The thing is no policeman ive spoke to know anything about it, ive heard all sorts of tripe from the certificate is legally required to having to have markings on the bike to having "anti tamper" screws to show the bike hasnt been opened up and had the restrictors taken out, tbh mate, the only way they can check is to take your bike off you and dyno it, that will give a rwhp measurement, and to seize your bike they need a bloody good reason, e.g you did 150 bazillion mph or the insurance company wants to look it over before paying out because you crashed. If they seize it just because they dont like the look of you, you have a big tantrum, rant and rave and make a tonne of complaints because the policeman who took it off you genuinely had no reason to take the bike off you, infact hes not even allowed to pull you over unless your doing something illegal.

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BBCTom

Joined:

Apr 09

Posts: 73

BBCTom says:

Just measure it at the rear wheel...?

Power of the engine and power at the crank are irrelevant - the power at the rear wheel is what matters.

Of all the people I've known with restrictions on their bikes have all had 33rwbhp, not a 33bhp engine with 15rwbhp :winkie:

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IanP66

Joined:

Oct 09

Posts: 7

IanP66 says:

25kW

I agree - all very sensible, and the law is ambiguous. But 33bhp at the back wheel means FI International's kits aren't doing what they're certified to do. I'm just trying to get to the bottom of all this

I think I'll go for a ride... Is it a Sprint or a Street Triple sort of day?

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AdieR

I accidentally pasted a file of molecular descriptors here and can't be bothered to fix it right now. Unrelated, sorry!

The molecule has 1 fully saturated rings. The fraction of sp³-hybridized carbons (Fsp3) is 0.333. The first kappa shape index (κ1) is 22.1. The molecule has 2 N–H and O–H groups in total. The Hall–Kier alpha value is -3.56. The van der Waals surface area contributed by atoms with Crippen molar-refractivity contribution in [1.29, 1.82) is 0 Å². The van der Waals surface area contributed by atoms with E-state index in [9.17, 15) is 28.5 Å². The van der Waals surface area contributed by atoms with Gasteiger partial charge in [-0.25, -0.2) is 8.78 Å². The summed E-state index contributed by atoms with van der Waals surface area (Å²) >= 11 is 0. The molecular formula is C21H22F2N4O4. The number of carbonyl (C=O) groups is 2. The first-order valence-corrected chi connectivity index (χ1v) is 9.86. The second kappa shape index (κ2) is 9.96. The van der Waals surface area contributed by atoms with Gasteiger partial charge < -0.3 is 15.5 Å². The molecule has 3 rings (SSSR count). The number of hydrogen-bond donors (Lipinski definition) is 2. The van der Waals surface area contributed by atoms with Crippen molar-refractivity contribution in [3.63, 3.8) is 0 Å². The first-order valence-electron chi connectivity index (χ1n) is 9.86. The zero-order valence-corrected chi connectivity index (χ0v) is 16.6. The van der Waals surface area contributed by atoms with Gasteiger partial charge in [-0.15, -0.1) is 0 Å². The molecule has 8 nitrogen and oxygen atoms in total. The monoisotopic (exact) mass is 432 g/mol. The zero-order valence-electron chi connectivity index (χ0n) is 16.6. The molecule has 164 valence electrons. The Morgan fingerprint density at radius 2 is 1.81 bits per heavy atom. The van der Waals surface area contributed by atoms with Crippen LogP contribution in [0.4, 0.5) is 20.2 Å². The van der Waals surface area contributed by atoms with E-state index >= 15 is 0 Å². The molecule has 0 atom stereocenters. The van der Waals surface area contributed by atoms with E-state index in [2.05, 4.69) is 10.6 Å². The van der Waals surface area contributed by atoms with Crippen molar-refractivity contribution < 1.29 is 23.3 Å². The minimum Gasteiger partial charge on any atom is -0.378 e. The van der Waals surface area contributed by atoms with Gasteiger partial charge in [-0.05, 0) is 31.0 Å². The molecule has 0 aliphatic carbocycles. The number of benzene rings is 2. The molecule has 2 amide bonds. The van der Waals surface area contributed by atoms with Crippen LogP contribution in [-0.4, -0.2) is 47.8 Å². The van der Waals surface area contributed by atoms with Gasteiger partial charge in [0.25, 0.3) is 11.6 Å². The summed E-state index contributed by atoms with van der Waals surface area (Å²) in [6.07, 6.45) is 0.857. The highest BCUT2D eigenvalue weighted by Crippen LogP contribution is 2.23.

Joined:

Apr 08

Posts: 3042

AdieR says:

FI international

as I recall a few months back got a public dredging through the media for providing (and charging £80 for) "worthless" 33bhp restriction certificates which had no legal bearing.

Any "certification" only proves that it has been submitted for restriction - if you remove the restriction 2 weeks later the paperwork is worthless.

If a traffic patrol believed it was de-restricted, it'd be dyno'd / rolling road-tested. If the insurance had doubts it'd be examined by an assessor (insurance assessors tend to be pretty clued up; there's not much you'd get past them).

Hope that helps.


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IanP66

Joined:

Oct 09

Posts: 7

IanP66 says:

Be thankful for the confusion

I’ve been doing some more digging, and the bottom line here is if you have a bike which was homologised to European Whole Vehicle Type Approval then virtually any modification from production standard requires a Certificate of Technical Change which attests that the change has not compromised the Type Approval standards on noise and emissions, or performance and handling.

The regulation which specifies the method of measuring the power restriction is EU Directive 95/1/EC.

“ANNEX II SECTION 3. 3.1.1. Accessories to be fitted.